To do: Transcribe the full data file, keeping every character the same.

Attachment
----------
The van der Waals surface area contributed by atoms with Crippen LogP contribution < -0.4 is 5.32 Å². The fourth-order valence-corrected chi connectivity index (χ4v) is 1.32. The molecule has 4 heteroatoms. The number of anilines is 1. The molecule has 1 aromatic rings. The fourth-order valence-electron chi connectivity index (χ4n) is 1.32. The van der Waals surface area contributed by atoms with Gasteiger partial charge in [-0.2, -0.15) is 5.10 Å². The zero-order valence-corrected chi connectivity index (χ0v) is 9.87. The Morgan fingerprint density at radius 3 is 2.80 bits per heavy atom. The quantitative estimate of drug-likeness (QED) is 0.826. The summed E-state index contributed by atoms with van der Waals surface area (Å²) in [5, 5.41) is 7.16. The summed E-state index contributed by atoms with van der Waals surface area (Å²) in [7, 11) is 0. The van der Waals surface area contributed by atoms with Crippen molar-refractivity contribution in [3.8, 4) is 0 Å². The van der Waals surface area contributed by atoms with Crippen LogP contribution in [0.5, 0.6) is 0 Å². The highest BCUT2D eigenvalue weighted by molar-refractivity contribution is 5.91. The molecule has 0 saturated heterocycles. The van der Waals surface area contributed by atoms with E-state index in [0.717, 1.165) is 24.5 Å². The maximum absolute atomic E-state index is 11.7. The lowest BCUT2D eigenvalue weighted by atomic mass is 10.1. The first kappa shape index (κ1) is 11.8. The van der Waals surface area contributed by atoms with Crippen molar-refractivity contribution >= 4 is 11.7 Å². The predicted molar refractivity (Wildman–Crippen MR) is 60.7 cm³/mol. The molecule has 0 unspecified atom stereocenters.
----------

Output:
The van der Waals surface area contributed by atoms with Crippen LogP contribution < -0.4 is 5.32 Å². The fourth-order valence-corrected chi connectivity index (χ4v) is 1.32. The molecule has 4 heteroatoms. The number of anilines is 1. The molecule has 1 aromatic rings. The fourth-order valence-electron chi connectivity index (χ4n) is 1.32. The van der Waals surface area contributed by atoms with Gasteiger partial charge in [-0.2, -0.15) is 5.10 Å². The zero-order valence-corrected chi connectivity index (χ0v) is 9.87. The Morgan fingerprint density at radius 3 is 2.80 bits per heavy atom. The quantitative estimate of drug-likeness (QED) is 0.826. The summed E-state index contributed by atoms with van der Waals surface area (Å²) in [5, 5.41) is 7.16. The summed E-state index contributed by atoms with van der Waals surface area (Å²) in [7, 11) is 0. The van der Waals surface area contributed by atoms with Crippen molar-refractivity contribution in [3.8, 4) is 0 Å². The van der Waals surface area contributed by atoms with Crippen LogP contribution in [0.5, 0.6) is 0 Å². The highest BCUT2D eigenvalue weighted by molar-refractivity contribution is 5.91. The molecule has 0 saturated heterocycles. The van der Waals surface area contributed by atoms with E-state index in [0.717, 1.165) is 24.5 Å². The maximum absolute atomic E-state index is 11.7. The lowest BCUT2D eigenvalue weighted by atomic mass is 10.1. The first kappa shape index (κ1) is 11.8. The van der Waals surface area contributed by atoms with Crippen molar-refractivity contribution >= 4 is 11.7 Å². The predicted molar refractivity (Wildman–Crippen MR) is 60.7 cm³/mol. The molecule has 0 unspecified atom stereocenters.